The words aimed at David Moyes in the British media have been getting sharper by the day in recent weeks, but if the Manchester United manager believes his own statement about the club's plans for him then he should have no reason to fear the verbal barrage.
Moyes, given a surprising amount of slack by journalists in the rocky period since he took over from Alex Ferguson, has found that goodwill running dry as United's performances have begun to look as poor as their results.
A feeble 3-0 home defeat to Liverpool on Sunday effectively put paid to the Old Trafford side's hopes of qualifying for the Champions League through their English Premier League position come the end of the season.
The biggest assurance is the club will let me get on with the job. I have a six-year contract. This club does not work on a short-term vision, it works on a long-term vision.
And if they don't overturn a two-goal deficit to Olympiakos in their last 16 second leg tie at home on Wednesday, the 2014-15 season will be the first in 19 years that they haven't played in Europe's top club competition.
Despite the pressure, Moyes said on Tuesday that he fully expected United to keep faith with him.
"My future has not changed one bit," the former Everton manager told a news conference. "I have got a great job and know exactly the direction I want to go in.
"It has not been the season we wanted but I have ideas I want to put in place and the most important thing is Olympiakos.
"The biggest assurance is the club will let me get on with the job. I have a six-year contract. This club does not work on a short-term vision, it works on a long-term vision.
"Sir Alex told me it was going to be a very difficult job but he is always there to help."
So toothless were United against Liverpool that Ferguson could have done little worse if he'd laced up his boots and come on for Robin van Persie instead of glowering from the stands as his least favourite team enjoyed making his former charges suffer.
It doesn't bode well against the Greeks, although defender Patrice Evra sees parallels with France's superb display in Paris against Ukraine to qualify for the World Cup after an inept 2-0 defeat in Kiev.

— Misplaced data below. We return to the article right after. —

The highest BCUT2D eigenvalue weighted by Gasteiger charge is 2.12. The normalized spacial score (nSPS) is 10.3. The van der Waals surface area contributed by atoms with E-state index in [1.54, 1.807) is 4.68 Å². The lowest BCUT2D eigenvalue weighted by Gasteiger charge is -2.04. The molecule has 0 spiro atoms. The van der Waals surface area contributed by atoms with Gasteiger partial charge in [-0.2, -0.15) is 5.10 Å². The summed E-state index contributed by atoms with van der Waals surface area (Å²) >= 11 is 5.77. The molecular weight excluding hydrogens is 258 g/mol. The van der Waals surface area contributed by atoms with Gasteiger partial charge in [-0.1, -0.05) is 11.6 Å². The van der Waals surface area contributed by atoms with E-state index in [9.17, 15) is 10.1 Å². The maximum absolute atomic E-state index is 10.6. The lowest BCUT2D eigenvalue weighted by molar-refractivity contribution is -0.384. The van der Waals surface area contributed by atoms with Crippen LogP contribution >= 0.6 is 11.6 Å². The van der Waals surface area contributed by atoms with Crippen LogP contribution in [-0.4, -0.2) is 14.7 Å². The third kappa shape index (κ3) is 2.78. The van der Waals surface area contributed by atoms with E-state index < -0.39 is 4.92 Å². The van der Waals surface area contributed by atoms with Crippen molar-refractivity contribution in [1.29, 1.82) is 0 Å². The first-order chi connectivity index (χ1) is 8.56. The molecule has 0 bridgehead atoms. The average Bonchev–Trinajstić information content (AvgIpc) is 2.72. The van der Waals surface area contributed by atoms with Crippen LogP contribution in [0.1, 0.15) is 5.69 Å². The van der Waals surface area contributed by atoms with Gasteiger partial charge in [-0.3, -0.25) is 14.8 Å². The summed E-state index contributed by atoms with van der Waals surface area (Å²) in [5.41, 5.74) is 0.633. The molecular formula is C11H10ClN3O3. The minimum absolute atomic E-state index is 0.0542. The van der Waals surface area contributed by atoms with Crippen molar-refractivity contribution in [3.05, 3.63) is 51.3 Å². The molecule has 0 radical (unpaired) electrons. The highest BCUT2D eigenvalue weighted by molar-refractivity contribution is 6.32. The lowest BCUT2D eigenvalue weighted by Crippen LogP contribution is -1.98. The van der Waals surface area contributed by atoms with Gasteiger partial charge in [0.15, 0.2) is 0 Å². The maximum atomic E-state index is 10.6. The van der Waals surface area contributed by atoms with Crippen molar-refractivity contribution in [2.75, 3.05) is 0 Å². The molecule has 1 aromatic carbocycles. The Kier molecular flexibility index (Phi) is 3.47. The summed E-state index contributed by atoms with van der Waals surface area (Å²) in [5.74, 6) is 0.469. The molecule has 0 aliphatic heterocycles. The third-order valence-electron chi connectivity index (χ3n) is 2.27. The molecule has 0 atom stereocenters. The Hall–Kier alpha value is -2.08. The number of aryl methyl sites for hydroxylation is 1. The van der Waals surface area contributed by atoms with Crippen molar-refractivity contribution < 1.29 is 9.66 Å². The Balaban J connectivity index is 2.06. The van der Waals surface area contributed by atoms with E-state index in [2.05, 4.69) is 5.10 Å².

"We let the storm pass," Evra said of the criticism that followed Les Bleus' drab display in the playoff first leg.
"It was a difficult day after the game, we didn't expect to lose 2-0 in Ukraine but after two days everyone was focused.
"We stood together, we played for the people who love us, our families, the fans and we give everything.
"Like the manager says, it is really important we score early. When you come to Old Trafford and you concede an early goal, it is difficult."
Having reached the final last year, Borussia Dortmund are looking for their first Champions League title since they beat United home and away in the 1997 semi before going on to beat Juventus.
A 4-2 win in Russia last month means they are virtually assured of reaching the quarter-finals as they take on Zenit St Petersburg at home on Wednesday.
But after four years in which they have kept pace with Bayern Munich, winning the German title comprehensively in 2012, this season has been a different story and few at the Westfalenstadion will expect a repeat of last year's explouts.
Dortmund are 23 points behind the Bavarians and lost to Borussia Moenchengladbach at the weekend, when coach Jurgen Klopp was sent off for questioning the referee.
Zenit, who have not won in four Champions League matches, have caretaker coach Sergey Semak in charge for the second and final time, following the sacking of Luciano Spalletti last week and the appointment of Andre Villas-Boas on Tuesday.